Community selection process not meant to disqualify sitting MPs or councillors: CCC

The Citizens Coalition for Change (CCC) claims that its candidate selection criteria is not intended to exclude current Members of Parliament or councillors, but rather to allow citizens to rate their performance.  

The opposition party said although it ‘needs new leaders’ it cannot disqualify individuals based on their previous service.

“The quest for new leadership with capacity does not mean there were people without capacity in the current august House and local authorities. There are people who have served well and it is on that basis on which people will make their choices,” said CCC deputy national spokesperson, Gift Ostallos Siziba on Morning Asakhe, a Twitter space show hosted by CITE on Tuesday.

According to Siziba, communities should consider whether their current representative has performed their responsibilities well and then nominate them again. 

“At the end of day, it is the people who are going to make a decision to say, ‘this one has been in Parliament and has done well or not, so will not be going back,” he said.

“Whether a sitting MP or councillor goes back will be the collective decision of the community not the party. The party has made this selection decision not to bastardise the current people in parliament or in local authorities to say, ‘if you were an MP or councillor, you are not going back,  we need new people, that’s not it.’”

The CCC deputy spokesperson said the goal is for communities to elect representatives based on their track record.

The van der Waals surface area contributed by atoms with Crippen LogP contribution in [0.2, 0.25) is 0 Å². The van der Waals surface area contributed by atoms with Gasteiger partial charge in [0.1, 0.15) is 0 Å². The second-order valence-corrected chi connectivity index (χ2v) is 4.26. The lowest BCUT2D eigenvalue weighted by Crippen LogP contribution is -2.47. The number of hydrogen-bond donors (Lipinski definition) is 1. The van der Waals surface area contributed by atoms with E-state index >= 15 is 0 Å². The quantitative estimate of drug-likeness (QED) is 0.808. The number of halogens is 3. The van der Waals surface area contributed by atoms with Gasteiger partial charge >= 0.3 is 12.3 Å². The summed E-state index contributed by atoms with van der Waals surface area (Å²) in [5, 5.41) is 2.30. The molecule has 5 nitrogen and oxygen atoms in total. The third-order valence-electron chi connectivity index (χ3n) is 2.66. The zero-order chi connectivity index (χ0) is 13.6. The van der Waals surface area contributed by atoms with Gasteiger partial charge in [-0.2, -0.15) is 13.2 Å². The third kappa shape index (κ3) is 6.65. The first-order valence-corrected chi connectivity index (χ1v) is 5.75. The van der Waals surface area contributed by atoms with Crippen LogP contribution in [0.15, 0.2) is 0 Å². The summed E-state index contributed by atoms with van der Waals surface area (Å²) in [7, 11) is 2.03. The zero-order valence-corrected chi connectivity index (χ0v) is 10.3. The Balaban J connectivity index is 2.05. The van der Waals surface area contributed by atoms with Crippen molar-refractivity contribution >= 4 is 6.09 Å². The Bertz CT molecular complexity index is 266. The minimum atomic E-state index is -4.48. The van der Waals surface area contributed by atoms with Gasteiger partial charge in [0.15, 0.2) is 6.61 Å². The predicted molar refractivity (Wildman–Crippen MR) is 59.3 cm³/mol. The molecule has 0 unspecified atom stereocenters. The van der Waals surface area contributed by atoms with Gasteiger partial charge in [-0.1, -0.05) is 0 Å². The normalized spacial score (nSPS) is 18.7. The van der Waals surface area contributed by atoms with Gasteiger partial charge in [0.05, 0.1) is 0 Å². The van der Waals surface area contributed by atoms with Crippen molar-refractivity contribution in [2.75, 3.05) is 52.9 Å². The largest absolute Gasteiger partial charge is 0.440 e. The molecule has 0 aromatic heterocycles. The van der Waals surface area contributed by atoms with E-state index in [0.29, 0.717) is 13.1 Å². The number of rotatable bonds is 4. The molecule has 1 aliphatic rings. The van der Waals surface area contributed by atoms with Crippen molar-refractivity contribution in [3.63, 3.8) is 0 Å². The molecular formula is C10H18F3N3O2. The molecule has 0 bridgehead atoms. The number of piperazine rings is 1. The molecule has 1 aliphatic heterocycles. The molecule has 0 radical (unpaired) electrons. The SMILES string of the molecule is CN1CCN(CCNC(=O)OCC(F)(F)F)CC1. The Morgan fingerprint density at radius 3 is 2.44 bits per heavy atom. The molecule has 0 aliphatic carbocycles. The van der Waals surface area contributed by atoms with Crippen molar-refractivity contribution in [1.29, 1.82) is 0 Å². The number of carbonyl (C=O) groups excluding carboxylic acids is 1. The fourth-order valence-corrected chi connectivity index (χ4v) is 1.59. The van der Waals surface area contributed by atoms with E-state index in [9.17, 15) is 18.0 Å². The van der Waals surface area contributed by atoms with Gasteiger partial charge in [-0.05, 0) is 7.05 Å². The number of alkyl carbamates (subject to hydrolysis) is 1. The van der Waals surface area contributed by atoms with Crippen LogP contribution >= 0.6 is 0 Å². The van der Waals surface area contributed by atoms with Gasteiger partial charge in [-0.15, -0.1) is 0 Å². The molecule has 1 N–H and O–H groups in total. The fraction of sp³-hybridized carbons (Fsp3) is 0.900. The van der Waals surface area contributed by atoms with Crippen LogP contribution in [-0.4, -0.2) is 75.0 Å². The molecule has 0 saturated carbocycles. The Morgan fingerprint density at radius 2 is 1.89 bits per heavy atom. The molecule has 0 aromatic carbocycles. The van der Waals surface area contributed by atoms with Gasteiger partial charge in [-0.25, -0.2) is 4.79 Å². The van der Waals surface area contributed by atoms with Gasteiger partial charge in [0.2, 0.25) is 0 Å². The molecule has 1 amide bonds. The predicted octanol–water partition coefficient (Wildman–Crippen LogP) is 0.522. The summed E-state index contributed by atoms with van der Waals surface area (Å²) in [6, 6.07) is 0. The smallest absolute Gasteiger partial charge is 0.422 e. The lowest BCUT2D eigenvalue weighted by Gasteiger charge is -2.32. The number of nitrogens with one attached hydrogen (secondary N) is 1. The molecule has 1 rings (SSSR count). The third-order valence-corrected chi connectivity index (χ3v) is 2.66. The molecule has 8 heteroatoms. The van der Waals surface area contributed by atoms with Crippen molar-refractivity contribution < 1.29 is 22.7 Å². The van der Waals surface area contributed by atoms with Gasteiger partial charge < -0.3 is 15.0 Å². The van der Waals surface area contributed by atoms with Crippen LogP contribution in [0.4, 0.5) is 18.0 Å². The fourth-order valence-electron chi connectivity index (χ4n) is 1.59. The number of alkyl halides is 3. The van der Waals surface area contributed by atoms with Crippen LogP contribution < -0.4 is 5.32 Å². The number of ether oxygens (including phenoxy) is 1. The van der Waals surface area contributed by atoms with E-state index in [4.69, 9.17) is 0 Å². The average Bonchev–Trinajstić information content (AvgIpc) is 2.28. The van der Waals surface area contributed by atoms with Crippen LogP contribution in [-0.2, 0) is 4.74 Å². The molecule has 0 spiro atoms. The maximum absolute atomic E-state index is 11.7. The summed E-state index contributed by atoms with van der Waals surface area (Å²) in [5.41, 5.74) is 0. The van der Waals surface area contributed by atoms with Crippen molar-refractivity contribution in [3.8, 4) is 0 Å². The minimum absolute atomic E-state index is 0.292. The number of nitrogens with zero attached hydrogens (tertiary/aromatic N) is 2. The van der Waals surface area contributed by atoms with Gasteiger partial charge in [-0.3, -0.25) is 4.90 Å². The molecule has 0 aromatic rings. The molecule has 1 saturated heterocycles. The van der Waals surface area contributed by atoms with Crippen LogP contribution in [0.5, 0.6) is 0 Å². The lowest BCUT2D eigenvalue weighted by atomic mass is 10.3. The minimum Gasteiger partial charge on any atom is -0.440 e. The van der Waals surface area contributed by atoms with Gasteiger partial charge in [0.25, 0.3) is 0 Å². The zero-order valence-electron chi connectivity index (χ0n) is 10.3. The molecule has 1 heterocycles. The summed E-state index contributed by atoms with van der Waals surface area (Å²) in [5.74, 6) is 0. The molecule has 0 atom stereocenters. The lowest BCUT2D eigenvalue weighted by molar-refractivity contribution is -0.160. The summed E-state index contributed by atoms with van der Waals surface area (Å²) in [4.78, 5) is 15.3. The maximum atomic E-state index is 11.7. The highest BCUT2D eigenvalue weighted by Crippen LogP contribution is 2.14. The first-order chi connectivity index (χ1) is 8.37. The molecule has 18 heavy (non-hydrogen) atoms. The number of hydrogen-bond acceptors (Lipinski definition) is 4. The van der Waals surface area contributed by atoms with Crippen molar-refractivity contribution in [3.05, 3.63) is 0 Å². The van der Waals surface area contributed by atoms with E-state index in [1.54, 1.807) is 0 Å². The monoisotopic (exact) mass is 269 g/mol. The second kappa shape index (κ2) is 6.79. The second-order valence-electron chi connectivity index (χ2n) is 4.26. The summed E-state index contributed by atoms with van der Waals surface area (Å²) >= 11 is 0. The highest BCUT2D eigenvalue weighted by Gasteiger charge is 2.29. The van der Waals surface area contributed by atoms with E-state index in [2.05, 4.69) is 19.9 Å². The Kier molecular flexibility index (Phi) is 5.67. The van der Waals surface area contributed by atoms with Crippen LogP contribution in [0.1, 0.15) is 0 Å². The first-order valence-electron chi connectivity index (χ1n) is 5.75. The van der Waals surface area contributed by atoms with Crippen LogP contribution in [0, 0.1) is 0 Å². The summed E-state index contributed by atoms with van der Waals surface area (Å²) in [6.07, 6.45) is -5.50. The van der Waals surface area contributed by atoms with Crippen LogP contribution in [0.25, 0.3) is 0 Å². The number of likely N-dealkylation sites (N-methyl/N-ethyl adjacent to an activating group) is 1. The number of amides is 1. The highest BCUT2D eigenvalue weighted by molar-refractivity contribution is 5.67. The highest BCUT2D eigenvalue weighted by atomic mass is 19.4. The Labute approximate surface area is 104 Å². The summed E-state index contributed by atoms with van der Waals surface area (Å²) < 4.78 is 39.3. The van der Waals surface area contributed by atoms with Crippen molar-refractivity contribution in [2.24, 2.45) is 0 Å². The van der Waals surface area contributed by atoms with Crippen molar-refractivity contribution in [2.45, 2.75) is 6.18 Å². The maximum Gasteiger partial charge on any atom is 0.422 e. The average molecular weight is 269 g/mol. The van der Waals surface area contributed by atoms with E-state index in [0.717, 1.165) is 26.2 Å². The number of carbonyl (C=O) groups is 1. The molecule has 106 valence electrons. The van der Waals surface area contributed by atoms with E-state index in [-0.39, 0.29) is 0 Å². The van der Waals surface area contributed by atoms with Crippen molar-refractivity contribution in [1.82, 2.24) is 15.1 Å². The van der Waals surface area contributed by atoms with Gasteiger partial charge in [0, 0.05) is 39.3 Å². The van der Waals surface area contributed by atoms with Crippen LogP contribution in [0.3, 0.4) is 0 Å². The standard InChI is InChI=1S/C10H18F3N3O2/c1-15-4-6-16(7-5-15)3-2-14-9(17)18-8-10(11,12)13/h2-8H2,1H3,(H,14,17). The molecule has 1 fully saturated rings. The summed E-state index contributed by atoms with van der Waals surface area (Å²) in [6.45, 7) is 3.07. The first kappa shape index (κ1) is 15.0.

“There will be no hand picking of anyone. Candidates will be selected and elected by ordinary people in the 2 000 wards. The process will begin with nominations by ordinary people, saying so and so can be the MP, so and so can be president,” Siziba said.

“From there, the community proceeds to nominate senators and representatives who will be in the youth quota and those under Proportional Representation. At the end of day, we want something that comes from the people so they can vote if someone comes from them.”

He added that the role of CCC in this instance was to set the parameters or rules but not disqualify individuals on the basis of subjective demands.

“Some have said we cannot have people of this race, we don’t associate that with our values and cannot tolerate those kinds of conversations. So, we have said let people be subjected to communities, let the community look at the template and the template is clear to say look at these qualities in a particular individual,” Siziba said.

Siziba said people can expect the results after three weeks, having done all the necessary vetting and confirmation processes.

“We have confirmed publicly that the process starts at 10am across the country. The venues have been communicated in different provinces. Logistically venues are not coordinated from national offices but done provincially, where identification of venues and police clearance is sought,” he said.

However, most of the selections will be done in  private venues, as these are internal processes, Siziba added.

“The venues have been communicated to street point persons and ward coordinators which are basically the technical persons coordinating processes,” he said.

As to whether police may not interrupt the process at the private venues, the CCC official said the party was not obliged by the law to speak to the police. 

“Because these are internal processes, they are not covered by the Maintenance of Order and Public Act (MOPA) but where we are doing caucuses in public venues we will be getting police clearance and have been given,” he said.

“We don’t expect the police to disrupt our internal processes but we are conscious our Zanu PF compatriots are trying to disrupt our processes. There’s a limit to this kind of madness and we have set our infrastructure very clearly to make sure our people have the freedom to gather and make political decisions.”

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